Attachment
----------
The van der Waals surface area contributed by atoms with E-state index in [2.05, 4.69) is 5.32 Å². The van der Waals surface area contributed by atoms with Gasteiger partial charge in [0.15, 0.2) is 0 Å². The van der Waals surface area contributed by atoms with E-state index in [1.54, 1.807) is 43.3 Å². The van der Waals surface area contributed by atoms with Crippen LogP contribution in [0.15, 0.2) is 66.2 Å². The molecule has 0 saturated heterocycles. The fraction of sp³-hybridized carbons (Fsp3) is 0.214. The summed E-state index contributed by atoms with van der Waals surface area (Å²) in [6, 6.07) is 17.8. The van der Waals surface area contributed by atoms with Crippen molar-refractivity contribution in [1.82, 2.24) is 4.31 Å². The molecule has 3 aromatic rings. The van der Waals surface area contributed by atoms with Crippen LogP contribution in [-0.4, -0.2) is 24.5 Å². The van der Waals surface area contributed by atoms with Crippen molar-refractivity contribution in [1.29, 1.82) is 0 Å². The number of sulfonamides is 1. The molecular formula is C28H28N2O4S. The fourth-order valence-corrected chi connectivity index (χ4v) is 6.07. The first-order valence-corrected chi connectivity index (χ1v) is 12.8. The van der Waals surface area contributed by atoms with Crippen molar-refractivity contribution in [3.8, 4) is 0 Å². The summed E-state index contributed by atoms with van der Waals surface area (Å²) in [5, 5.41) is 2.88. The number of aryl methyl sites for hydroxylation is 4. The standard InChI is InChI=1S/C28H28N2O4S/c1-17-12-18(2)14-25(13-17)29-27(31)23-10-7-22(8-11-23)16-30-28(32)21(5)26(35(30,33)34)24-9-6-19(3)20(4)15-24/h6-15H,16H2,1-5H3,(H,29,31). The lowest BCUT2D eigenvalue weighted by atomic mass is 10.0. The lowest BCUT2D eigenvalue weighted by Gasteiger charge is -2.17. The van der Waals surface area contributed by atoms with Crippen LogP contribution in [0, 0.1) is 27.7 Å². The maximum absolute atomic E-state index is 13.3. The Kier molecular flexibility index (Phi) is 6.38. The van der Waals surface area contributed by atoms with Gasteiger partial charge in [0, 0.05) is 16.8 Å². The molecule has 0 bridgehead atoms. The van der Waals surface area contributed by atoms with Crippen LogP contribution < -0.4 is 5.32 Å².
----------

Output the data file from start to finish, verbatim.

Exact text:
The van der Waals surface area contributed by atoms with E-state index in [2.05, 4.69) is 5.32 Å². The van der Waals surface area contributed by atoms with Gasteiger partial charge in [0.15, 0.2) is 0 Å². The van der Waals surface area contributed by atoms with E-state index in [1.54, 1.807) is 43.3 Å². The van der Waals surface area contributed by atoms with Crippen LogP contribution in [0.15, 0.2) is 66.2 Å². The molecule has 0 saturated heterocycles. The fraction of sp³-hybridized carbons (Fsp3) is 0.214. The summed E-state index contributed by atoms with van der Waals surface area (Å²) in [6, 6.07) is 17.8. The van der Waals surface area contributed by atoms with Crippen molar-refractivity contribution in [1.82, 2.24) is 4.31 Å². The molecule has 3 aromatic rings. The van der Waals surface area contributed by atoms with Crippen LogP contribution in [-0.4, -0.2) is 24.5 Å². The van der Waals surface area contributed by atoms with Crippen molar-refractivity contribution in [1.29, 1.82) is 0 Å². The number of sulfonamides is 1. The molecular formula is C28H28N2O4S. The fourth-order valence-corrected chi connectivity index (χ4v) is 6.07. The first-order valence-corrected chi connectivity index (χ1v) is 12.8. The van der Waals surface area contributed by atoms with Crippen molar-refractivity contribution in [3.8, 4) is 0 Å². The summed E-state index contributed by atoms with van der Waals surface area (Å²) in [5, 5.41) is 2.88. The number of aryl methyl sites for hydroxylation is 4. The standard InChI is InChI=1S/C28H28N2O4S/c1-17-12-18(2)14-25(13-17)29-27(31)23-10-7-22(8-11-23)16-30-28(32)21(5)26(35(30,33)34)24-9-6-19(3)20(4)15-24/h6-15H,16H2,1-5H3,(H,29,31). The lowest BCUT2D eigenvalue weighted by atomic mass is 10.0. The lowest BCUT2D eigenvalue weighted by Gasteiger charge is -2.17. The van der Waals surface area contributed by atoms with Crippen LogP contribution in [0, 0.1) is 27.7 Å². The maximum absolute atomic E-state index is 13.3. The Kier molecular flexibility index (Phi) is 6.38. The van der Waals surface area contributed by atoms with Gasteiger partial charge in [0, 0.05) is 16.8 Å². The molecule has 0 bridgehead atoms. The van der Waals surface area contributed by atoms with Crippen LogP contribution < -0.4 is 5.32 Å².